NEW YORK (TheStreet) -- EA's (EA) Madden 15 comes out on August 26th, and along with FIFA 15 hitting stores early this fall, EA should have a big quarter coming up. Shares for the Redwood City, California based game developer are up 57% for the year, compared to a 6.5% gain for the S&P 500.
The next chapter to the EA Sports Madden video game line is headed by Brian T. Murray, former filmmaker for NFL Films. TheStreet's Adam Leverone was able to speak with Murray:
Adam Leverone: On why Madden 15 could be the best Madden ever:
Brian Murray: Delivering a [generation] 4 game makes it the best Madden because it means you have the largest capacity for your graphics, lighting, animations, movement, presentation and telling stories within the game. So it's definitely the best for us.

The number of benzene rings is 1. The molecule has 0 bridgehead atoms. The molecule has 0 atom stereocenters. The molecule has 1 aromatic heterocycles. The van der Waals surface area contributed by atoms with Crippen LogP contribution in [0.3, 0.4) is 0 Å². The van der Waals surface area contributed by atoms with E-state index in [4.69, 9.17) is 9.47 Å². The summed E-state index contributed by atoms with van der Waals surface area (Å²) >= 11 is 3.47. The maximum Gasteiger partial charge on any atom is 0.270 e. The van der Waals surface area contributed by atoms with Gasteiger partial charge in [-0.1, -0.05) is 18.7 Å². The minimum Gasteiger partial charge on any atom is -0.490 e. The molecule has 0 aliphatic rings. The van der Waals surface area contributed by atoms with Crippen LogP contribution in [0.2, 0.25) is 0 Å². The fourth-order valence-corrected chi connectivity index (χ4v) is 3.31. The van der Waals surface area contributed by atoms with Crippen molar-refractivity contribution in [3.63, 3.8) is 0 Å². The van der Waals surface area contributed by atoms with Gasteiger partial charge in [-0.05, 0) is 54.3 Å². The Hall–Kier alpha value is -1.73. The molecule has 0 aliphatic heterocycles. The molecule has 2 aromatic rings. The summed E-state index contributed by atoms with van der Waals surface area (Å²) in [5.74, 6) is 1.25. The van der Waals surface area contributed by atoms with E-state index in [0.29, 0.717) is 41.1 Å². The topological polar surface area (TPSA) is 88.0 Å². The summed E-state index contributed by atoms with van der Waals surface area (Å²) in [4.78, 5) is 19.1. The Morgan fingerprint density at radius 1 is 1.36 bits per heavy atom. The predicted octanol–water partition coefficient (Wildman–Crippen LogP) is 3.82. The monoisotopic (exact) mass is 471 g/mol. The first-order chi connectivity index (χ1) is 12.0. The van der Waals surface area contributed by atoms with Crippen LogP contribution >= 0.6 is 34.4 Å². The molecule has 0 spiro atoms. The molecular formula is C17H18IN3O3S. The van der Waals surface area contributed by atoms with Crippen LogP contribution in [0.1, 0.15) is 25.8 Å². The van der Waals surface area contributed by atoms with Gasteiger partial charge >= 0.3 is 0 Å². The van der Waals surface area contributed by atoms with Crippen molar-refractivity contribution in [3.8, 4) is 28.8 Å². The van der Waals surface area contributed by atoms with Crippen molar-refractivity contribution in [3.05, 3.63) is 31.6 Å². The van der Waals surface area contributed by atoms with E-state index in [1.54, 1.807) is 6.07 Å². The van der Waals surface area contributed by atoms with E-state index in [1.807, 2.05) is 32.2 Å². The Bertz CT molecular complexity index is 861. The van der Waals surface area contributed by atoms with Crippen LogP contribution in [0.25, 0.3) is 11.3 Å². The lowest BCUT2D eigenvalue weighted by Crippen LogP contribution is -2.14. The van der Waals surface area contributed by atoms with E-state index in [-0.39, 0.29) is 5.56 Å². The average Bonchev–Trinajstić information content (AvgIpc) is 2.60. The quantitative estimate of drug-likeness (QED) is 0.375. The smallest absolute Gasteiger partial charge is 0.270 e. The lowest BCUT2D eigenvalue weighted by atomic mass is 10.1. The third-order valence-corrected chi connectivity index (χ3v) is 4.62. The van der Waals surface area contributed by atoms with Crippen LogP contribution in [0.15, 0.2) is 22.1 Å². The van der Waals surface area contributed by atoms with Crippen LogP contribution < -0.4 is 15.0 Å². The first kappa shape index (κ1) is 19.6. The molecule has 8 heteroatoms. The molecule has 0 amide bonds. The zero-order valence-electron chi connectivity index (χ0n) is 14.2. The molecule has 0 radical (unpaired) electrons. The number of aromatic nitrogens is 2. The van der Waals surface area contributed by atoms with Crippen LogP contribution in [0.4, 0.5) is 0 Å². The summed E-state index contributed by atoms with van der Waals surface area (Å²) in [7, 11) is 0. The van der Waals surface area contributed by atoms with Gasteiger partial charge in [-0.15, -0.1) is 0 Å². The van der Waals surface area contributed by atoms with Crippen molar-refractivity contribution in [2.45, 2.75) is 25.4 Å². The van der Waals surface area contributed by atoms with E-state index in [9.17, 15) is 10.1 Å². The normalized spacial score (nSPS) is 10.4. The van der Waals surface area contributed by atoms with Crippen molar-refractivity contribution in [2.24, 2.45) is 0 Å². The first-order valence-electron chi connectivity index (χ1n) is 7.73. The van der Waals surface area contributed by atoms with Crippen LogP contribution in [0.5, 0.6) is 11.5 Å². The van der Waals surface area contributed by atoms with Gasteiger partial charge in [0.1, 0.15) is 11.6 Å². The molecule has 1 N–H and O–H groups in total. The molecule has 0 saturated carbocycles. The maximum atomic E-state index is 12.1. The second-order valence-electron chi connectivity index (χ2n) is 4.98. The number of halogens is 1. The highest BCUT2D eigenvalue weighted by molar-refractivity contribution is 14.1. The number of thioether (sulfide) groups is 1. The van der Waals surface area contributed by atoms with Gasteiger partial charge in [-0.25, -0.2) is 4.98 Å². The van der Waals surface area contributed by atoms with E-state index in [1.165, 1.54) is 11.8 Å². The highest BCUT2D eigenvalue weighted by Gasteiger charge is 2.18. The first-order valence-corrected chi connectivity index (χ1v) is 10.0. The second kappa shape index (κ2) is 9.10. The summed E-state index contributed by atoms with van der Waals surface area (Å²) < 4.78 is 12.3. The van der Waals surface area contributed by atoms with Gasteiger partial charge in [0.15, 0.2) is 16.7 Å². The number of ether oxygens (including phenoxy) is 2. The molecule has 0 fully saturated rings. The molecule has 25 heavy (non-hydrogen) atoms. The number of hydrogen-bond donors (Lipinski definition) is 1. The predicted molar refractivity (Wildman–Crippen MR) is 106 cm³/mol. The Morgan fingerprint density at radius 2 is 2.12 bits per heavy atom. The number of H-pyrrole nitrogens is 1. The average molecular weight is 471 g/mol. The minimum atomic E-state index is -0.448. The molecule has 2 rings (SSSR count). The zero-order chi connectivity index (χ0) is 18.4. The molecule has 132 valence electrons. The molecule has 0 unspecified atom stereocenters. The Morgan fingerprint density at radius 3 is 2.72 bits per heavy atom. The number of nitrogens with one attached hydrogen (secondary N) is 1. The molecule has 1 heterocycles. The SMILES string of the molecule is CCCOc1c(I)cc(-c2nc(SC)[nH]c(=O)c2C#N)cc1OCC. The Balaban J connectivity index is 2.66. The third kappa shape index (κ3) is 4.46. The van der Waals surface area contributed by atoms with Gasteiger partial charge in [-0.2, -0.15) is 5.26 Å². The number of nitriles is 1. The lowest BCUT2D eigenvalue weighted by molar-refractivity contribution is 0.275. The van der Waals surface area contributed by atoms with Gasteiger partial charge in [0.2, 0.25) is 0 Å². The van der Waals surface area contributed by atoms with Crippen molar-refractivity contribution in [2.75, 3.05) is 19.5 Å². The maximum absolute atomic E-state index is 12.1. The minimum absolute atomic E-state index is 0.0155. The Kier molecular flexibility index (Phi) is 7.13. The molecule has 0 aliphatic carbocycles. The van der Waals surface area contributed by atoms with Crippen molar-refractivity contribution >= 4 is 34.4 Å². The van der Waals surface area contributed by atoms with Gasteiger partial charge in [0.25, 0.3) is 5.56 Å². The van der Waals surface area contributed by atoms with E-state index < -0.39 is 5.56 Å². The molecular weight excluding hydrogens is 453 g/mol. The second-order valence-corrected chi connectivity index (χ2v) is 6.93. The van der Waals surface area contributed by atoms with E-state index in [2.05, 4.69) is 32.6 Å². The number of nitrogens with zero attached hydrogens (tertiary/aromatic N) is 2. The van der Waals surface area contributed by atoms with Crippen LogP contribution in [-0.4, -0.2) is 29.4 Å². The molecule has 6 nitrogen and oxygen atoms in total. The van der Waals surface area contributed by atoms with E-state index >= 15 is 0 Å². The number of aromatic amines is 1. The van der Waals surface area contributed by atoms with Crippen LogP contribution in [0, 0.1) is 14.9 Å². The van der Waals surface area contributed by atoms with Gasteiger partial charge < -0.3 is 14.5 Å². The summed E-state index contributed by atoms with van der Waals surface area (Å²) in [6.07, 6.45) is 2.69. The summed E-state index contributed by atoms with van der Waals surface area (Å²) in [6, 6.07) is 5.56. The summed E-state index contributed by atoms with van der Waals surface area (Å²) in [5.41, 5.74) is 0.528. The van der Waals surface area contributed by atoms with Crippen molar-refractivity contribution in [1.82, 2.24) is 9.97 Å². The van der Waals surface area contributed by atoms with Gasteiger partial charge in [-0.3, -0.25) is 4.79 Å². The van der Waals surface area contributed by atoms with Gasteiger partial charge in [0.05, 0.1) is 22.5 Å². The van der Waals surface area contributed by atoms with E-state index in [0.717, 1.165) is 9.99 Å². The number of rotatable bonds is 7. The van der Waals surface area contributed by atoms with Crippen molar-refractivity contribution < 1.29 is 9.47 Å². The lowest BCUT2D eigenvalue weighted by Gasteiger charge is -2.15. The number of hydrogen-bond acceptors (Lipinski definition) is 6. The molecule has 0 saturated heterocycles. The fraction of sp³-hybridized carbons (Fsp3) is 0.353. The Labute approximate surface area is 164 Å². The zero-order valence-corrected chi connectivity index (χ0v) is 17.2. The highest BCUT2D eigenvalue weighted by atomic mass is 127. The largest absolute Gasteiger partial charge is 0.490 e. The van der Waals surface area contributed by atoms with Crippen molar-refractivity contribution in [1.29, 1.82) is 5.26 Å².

It's also my first video game. I'm a filmmaker so for the last 8 years, I was here in New York with NFL films making shows like Hardknocks on HBO and 30 for 30 [on ESPN] and "Uncle Drew" with Kyrie Irving. I was doing stuff like that and then I came down to take that cinematic background to the game.
Leverone: Coming from a history of sports film making, what changes did you bring to the new Madden?
Murray: For us it had to be the small things starting out first. You sit back and you watch the game: what are we doing right and what are we doing wrong? A lot of that was timing the pacing of flows. It wasn't that things were broken, it was more like where are we not thinking about the small stories we want to tell within the game. The first thing that I did was a game capture, and with my editing background, I took that capture, I put it into my computer and I sat down on Final Cut for hours and I edited it the way I wanted the game to look, feel and sound. Then I showed up and said, 'here's the target from our in-game, from what we have now.' Not touching lighting, graphics, gameplay, only how is it going to flow better, like a movie. I felt that was the best way for us to get past technical glitches and the way we were looking for flows and telling stories. That became our visual target for timing and pacing.